The Explosive Liaison Officer with the Devon and Cornwall Police offers some sound wisdom.

“Many people don’t realise that the law does not actually require you have a purpose-made firearms cabinet,” said Dave Mathias, Explosive Liaison Officer with the Devon and Cornwall Police. “It just says that all reasonable measures must be taken to ensure their safe keeping. We do have to take a number of factors into account, such as the area you live in and its prevailing crime rates, when deciding how best firearms should be stored. In Devon and Cornwall we take the stance that all firearms should be kept in a British standard approved gun cabinet. It needs to be fixed to the fabric of the building and out of casual sight.”

What about if someone wants to do something different, such as convert a room or cupboard?

“We’ll consider anything sensible,” Dave confirmed.

gun cabinet

Your gun cabinet should be secured to an inner wall of your house


In Devon and Cornwall, if you have up to five guns you don’t usually need to fit an alarm unless you live in a known high-crime area. Up to 12 you’ll probably need a local alarm system and above that you’ll need a fully fitted building alarm. The police will also look at all sorts of other factors; the types of locks on the doors, window frame construction, even if you keep a dog in a house.

Safe and secure conditions

“One of my first questions is whether the property has modern UPVC windows and double glazing,” said Dave. “I also always ask if the applicant is overlooked by neighbours and what kind of street lighting there is. It all builds up into a bigger picture of just how safe and secure conditions are.”

Solid walls

Firearms enquiry officer David Rees, who came out with Dave, gave an example of a recent visit that ended badly. “I went to see a new applicant who was very proud of his arrangements. The cabinet was in a crawl space — a good thing, as it was difficult to get at. Everything looked solid but when I gave the cabinet a tug, it came straight off the wall. He’d attached it to a plasterboard wall and sadly he had to think again.”

Find a solid wall and fit the cabinet flush to it was the advice of both officers. Be particularly careful about skirting boards because occasionally they leave large enough gaps for a crowbar to be used to prise the cabinet away.

“Sometimes gun owners, especially people such as re-enactors with antique-style muskets, can’t strip their guns down short enough to fit in a cabinet,” he added. “In such cases we’ll consider a suitable gun lock – we try to be practical.”

Dave stressed: “Our overall concern is preventing harm being done to people. That drives all our considerations.”

Losing your shotgun or firearms certificate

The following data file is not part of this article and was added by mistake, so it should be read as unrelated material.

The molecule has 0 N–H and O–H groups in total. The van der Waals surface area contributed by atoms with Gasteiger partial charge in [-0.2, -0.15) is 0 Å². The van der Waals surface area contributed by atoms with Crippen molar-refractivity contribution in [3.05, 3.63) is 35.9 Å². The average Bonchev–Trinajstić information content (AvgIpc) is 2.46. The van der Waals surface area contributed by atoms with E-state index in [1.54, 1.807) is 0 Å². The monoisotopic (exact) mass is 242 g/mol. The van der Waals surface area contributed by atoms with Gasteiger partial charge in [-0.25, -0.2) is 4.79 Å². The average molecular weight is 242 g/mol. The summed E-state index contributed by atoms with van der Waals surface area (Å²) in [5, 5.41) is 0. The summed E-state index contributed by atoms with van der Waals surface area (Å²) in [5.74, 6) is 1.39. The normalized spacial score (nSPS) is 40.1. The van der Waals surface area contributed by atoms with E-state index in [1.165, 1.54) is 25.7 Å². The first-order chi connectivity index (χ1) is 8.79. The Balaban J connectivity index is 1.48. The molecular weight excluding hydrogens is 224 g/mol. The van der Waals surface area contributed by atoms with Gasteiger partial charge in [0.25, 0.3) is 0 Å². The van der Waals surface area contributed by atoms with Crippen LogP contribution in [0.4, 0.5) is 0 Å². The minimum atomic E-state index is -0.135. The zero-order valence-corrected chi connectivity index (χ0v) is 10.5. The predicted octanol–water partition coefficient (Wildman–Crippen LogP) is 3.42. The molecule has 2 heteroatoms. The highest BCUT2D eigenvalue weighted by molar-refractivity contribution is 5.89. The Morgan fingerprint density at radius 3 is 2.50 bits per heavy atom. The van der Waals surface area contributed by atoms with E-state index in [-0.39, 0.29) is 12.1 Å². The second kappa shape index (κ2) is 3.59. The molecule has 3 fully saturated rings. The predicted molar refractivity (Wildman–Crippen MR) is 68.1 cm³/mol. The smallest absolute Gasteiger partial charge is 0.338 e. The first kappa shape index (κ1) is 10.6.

How easy is it to lose your shotgun or firearms certificate, I wondered. “We’ve had a few cases where people have refused to take suitable precautions or co-operate with us,” said Dave. “Some have even contested our decisions in court but as they are never taken lightly the decisions are usually upheld. Quite a lot of judges down here shoot, so they fully understand our concerns. The old days of keeping a shotgun in the corner of the farmhouse kitchen are long gone; it’s a case of finding a compromise between security and practicality.”

Moving gun cabinets

Gun cabinet keys need to be kept well hidden

Looking after the keys to your gun cabinet

Keys need to be hidden well. There have been cases where other members of a household, usually the holder’s spouse, know where to find them and that could cost you your certificate. Dave suggested a hiding place known only to you or perhaps a key press with your personal combination.

“People often wonder what will happen if you pass on,” he said. “You could consider putting a spare key in an envelope and lodging it with a solicitor; they don’t need to know what’s in it and your family can know that it’s there.”

Sometimes people go too far — on one recent visit the certificate holder couldn’t find his keys in an untidy workshop.

shotgun certificate

Police advise to keep your certificate and your guns separate

Don’t keep your certificate with your guns

David summed up their approach. “What you are trying to do is deter an intruder in the first place — even dummy alarm boxes are useful — and then, if someone does break into your house, build in a delay so that it will take them longer getting into your cabinet than they are prepared to risk staying on the premises. And don’t keep your certificate with your guns — if anyone gets hold of them together, they can probably acquire ammunition or spare parts as well.

“Finally, keep a separate record of the serial numbers on your guns; if you lose your certificate, very often it’s the only place where you have a record of them.”